AQA GCSE Physics

Revision Notes

2.2.1 Series & Parallel Circuits

Series & Parallel Circuits

  • There are two ways of joining electrical components, in series and in parallel
    • Some circuits include both series and parallel parts
  • A series circuit consists of a string of two or more components, connected end to end:

    Series circuit, IGCSE & GCSE Physics revision notes

Diagram showing two bulbs connected in series

  • A parallel circuit consists of two or more components attached along separate branches of the circuit

Parallel circuit, IGCSE & GCSE Physics revision notes

Diagram showing two bulbs connected in parallel

Series Circuits

  • In a series circuit:
    • The current is the same at all points ie. through each component
    • The total potential difference of the power supply is shared between the components
    • The total resistance of two components is the sum of the resistance of each component

Lamps connected in a series circuit

  • In the above circuit:
    • The current from the power supply is the same as the current in both lamps I = I1 = I2
    • If the battery is marked 12 V, then the potential difference would be 12 ÷ 2 = 6 V across each lamp
    • If each lamp has a resistance of R, then the total resistance in the circuit is equal to R + R = 2R

Parallel Circuits

  • In a parallel circuit:
    • The total current through the whole circuit is the sum of the currents through the separate components
    • The potential difference across each component is the same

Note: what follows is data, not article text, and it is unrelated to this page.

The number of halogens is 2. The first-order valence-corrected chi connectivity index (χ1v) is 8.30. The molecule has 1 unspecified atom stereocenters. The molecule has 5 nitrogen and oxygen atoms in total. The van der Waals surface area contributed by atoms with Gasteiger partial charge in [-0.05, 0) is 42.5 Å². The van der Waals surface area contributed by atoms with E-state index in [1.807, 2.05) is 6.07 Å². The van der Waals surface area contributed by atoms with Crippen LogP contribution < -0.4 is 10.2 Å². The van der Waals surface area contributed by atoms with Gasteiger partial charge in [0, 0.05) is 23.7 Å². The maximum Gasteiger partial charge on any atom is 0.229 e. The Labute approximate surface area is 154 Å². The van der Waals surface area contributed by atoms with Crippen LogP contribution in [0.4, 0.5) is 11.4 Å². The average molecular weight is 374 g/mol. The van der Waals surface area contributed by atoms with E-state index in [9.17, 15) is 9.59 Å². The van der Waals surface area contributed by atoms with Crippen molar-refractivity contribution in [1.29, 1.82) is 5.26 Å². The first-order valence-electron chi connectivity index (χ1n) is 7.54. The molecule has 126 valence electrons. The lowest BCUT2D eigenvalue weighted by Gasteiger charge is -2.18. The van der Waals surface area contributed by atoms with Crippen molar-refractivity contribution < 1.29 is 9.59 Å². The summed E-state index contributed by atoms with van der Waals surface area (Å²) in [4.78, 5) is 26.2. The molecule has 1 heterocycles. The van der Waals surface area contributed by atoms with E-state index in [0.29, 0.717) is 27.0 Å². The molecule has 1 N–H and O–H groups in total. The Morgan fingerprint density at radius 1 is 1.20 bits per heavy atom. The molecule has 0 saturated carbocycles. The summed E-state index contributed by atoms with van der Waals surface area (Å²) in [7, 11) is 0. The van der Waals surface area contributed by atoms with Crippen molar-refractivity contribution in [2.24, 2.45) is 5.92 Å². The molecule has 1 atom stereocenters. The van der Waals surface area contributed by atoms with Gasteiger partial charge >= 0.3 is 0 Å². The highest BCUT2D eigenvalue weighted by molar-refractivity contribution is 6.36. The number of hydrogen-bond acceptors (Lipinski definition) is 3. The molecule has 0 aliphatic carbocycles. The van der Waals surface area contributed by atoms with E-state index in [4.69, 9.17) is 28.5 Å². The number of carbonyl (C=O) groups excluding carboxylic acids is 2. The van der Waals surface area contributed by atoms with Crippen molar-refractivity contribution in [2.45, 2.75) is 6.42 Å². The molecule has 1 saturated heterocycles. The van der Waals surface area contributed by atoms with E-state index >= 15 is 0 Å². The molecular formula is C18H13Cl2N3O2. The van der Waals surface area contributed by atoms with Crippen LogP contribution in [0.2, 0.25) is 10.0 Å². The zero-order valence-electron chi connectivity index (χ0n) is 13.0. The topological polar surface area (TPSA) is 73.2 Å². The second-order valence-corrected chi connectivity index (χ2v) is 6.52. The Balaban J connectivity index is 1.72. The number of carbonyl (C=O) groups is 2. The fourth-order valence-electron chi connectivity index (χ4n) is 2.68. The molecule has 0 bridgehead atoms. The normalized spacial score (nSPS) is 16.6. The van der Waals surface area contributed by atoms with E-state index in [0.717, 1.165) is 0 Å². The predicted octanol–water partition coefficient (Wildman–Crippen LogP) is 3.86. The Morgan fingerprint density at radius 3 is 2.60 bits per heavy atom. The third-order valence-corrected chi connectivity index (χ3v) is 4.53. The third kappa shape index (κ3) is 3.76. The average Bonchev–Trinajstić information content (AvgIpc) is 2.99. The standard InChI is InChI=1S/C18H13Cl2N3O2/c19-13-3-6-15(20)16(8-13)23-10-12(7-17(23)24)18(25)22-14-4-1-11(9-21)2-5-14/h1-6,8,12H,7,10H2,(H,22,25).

• The total resistance of two resistors is less than the resistance of the smallest individual resistor

Lamps connected in a parallel circuit

  • In the above circuit:
    • Because the current splits up, the sum of currents in each branch will equal the current from the power supply I = I1 + I2
    • If the battery is marked 12 V, then the potential difference would be 12 V across each lamp
    • If each lamp has a resistance of R, then the total resistance in the circuit will be less than 2R

Exam Tip

  • Note that the current does not always split equally – often there will be more current in some branches than in others
  • The current in each branch will only be identical if the resistance of the components along each branch are identical
  • Current behaves in this way because it is the flow of electrons:
    • Electrons are physical matter – they cannot be created or destroyed
    • This means the total number of electrons (and hence current) going around a circuit must remain the same
    • When the electrons reach a junction, however, some of them will go one way and the rest will go the other

Junctions current splitting, IGCSE & GCSE Physics revision notes

Current is split at a junction into individual branches

Author: Katie

Katie has always been passionate about the sciences, and completed a degree in Astrophysics at Sheffield University. She decided that she wanted to inspire other young people, so moved to Bristol to complete a PGCE in Secondary Science. She particularly loves creating fun and absorbing materials to help students achieve their exam potential.
Close

Join Save My Exams

Download all our Revision Notes as PDFs

Try a Free Sample of our revision notes as a printable PDF.

Join Now
Already a member?
Go to Top